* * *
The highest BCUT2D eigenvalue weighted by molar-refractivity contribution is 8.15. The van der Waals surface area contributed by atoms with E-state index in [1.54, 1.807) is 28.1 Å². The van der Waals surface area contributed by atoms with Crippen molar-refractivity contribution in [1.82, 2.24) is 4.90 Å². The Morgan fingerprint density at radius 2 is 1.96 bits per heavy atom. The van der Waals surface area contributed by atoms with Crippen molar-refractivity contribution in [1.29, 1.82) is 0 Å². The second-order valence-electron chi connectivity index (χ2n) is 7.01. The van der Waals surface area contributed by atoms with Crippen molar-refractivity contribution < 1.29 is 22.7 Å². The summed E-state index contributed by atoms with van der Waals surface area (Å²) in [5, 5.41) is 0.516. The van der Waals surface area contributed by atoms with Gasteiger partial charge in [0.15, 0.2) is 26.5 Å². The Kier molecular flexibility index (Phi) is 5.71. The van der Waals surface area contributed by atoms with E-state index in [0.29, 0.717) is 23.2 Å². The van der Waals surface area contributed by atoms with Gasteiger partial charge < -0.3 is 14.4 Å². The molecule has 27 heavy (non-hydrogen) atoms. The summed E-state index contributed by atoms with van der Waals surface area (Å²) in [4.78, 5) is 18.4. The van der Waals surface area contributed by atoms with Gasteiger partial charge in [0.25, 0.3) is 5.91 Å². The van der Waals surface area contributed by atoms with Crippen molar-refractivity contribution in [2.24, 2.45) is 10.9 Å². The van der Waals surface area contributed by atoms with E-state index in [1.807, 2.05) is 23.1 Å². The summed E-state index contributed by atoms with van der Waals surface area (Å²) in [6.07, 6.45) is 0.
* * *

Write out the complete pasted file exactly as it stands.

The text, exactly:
The highest BCUT2D eigenvalue weighted by molar-refractivity contribution is 8.15. The van der Waals surface area contributed by atoms with E-state index in [1.54, 1.807) is 28.1 Å². The van der Waals surface area contributed by atoms with Crippen molar-refractivity contribution in [1.82, 2.24) is 4.90 Å². The Morgan fingerprint density at radius 2 is 1.96 bits per heavy atom. The van der Waals surface area contributed by atoms with Crippen molar-refractivity contribution in [1.29, 1.82) is 0 Å². The second-order valence-electron chi connectivity index (χ2n) is 7.01. The van der Waals surface area contributed by atoms with Crippen molar-refractivity contribution < 1.29 is 22.7 Å². The summed E-state index contributed by atoms with van der Waals surface area (Å²) in [5, 5.41) is 0.516. The van der Waals surface area contributed by atoms with Gasteiger partial charge in [0.15, 0.2) is 26.5 Å². The Kier molecular flexibility index (Phi) is 5.71. The van der Waals surface area contributed by atoms with E-state index in [0.29, 0.717) is 23.2 Å². The van der Waals surface area contributed by atoms with Gasteiger partial charge < -0.3 is 14.4 Å². The molecule has 27 heavy (non-hydrogen) atoms. The summed E-state index contributed by atoms with van der Waals surface area (Å²) in [4.78, 5) is 18.4. The van der Waals surface area contributed by atoms with Gasteiger partial charge in [0.25, 0.3) is 5.91 Å². The van der Waals surface area contributed by atoms with Crippen molar-refractivity contribution in [2.24, 2.45) is 10.9 Å². The van der Waals surface area contributed by atoms with E-state index in [1.807, 2.05) is 23.1 Å². The summed E-state index contributed by atoms with van der Waals surface area (Å²) in [6.07, 6.45) is 0.